From the abstract:
For most of American history, until the 1950s, courts treated paid lobbying as a civic wrong, not a protected First Amendment right. Lobbying was presumptively against public policy, and lobbying contracts were not enforced. Paid lobbying threatened the integrity of individuals, legislators, lobbyists, and the integrity of society as a whole. Some states had laws criminalizing lobbying; Georgia had an anti-lobbying provision in its Constitution. Inasmuch as there was a personal right to either petition the government, or share views with officers of the government, this right was not something one could sell — it was not, in the term used by one court, a “vendible” — a sellable item. Line-drawing between illegitimate paid lobbying and legitimate legal services was not easy, but in general courts enforced contracts where the thing being sold was expertise to be shared in a public forum, while refusing to enforce contracts where the thing being sold was personal influence to be shared in private meetings.
During the mid-20th century, the practice of not enforcing lobbying contracts fell away. This change came from two things: the growing sanctity of contract, and the professionalization of the lobbying industry. State laws regulated lobbying instead of banning it. At the same time, as a constitutional matter, the law of lobbying occupied something of a no-mans land for many years — paid lobbying was neither explicitly protected by the First Amendment nor explicitly not protected. Supreme Court cases suggested, but did not hold, that paid lobbying was a First Amendment right. Only recently, and without much judicial discussion, has the legal-academic community presumed that there is a unique First Amendment right to pay someone to lobby, or be paid to lobby, grounded in the speech and/or petition clauses of the First Amendment. The scope of that right is unclear.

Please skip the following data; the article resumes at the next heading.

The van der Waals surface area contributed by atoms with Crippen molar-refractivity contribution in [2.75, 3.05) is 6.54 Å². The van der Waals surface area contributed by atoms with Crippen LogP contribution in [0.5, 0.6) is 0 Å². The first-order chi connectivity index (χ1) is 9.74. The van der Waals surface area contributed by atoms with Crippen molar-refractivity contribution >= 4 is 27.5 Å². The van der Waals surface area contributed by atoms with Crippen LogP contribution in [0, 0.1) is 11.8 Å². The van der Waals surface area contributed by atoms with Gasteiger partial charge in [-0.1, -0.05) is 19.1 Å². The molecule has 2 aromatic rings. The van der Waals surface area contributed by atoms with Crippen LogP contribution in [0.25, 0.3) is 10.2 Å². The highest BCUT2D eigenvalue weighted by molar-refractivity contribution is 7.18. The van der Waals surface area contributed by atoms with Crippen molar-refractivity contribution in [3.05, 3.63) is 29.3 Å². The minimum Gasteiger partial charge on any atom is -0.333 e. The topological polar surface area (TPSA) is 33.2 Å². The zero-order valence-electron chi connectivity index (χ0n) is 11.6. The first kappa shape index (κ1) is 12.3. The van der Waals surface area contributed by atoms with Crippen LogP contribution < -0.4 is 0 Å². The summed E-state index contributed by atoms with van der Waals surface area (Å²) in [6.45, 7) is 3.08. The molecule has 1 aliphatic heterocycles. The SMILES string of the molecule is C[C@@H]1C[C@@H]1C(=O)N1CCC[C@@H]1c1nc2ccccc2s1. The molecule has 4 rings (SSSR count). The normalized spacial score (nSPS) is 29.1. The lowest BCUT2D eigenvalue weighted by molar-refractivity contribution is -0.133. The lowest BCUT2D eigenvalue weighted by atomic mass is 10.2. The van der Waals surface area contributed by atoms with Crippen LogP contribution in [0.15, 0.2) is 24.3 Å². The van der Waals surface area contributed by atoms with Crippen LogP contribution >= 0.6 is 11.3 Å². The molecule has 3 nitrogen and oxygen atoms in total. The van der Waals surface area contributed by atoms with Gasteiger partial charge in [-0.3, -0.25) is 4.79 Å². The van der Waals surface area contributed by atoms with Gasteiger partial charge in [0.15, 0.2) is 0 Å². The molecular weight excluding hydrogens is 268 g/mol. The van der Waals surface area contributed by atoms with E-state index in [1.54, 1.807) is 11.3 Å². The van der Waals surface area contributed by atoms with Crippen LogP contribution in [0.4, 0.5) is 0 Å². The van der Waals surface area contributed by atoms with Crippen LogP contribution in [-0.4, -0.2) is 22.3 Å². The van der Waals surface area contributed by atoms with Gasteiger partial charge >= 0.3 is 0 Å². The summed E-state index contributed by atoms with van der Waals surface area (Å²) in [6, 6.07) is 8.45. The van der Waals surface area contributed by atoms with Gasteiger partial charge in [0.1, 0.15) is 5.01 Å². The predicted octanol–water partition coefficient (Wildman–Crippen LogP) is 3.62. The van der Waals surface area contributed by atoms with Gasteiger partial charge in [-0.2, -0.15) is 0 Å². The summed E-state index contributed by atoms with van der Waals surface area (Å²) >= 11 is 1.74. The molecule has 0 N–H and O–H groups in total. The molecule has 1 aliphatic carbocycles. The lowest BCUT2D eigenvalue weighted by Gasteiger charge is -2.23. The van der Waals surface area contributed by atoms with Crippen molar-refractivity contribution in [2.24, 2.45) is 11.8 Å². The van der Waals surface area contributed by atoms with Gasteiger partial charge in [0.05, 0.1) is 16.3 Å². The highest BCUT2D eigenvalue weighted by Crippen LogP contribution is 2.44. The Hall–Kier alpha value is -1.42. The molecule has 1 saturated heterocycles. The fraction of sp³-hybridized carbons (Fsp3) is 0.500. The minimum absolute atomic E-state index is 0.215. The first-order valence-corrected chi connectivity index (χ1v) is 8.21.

This Article tells the history of the earlier approaches towards lobbying. It explores the lobbying cases of the 19th and early 20th century courts, looking at the logic underpinning them and how courts distinguished between illegitimate lobbying and legitimate hiring of professional lawyers.
This Article is largely historical, but has doctrinal implications. First, it shows that as a matter of practice, there is no historical consensus on a First Amendment right to lobby. Second, the length and breadth of the treatment of lobbying as wrong — not a right — is indirect evidence that the First Amendment was not intended to protect paid lobbying. Third, the reasoning of the courts that invalidated lobbying contracts is still relevant to the degree of protection, and the kinds of activities that might be worthy of greater or lesser protection.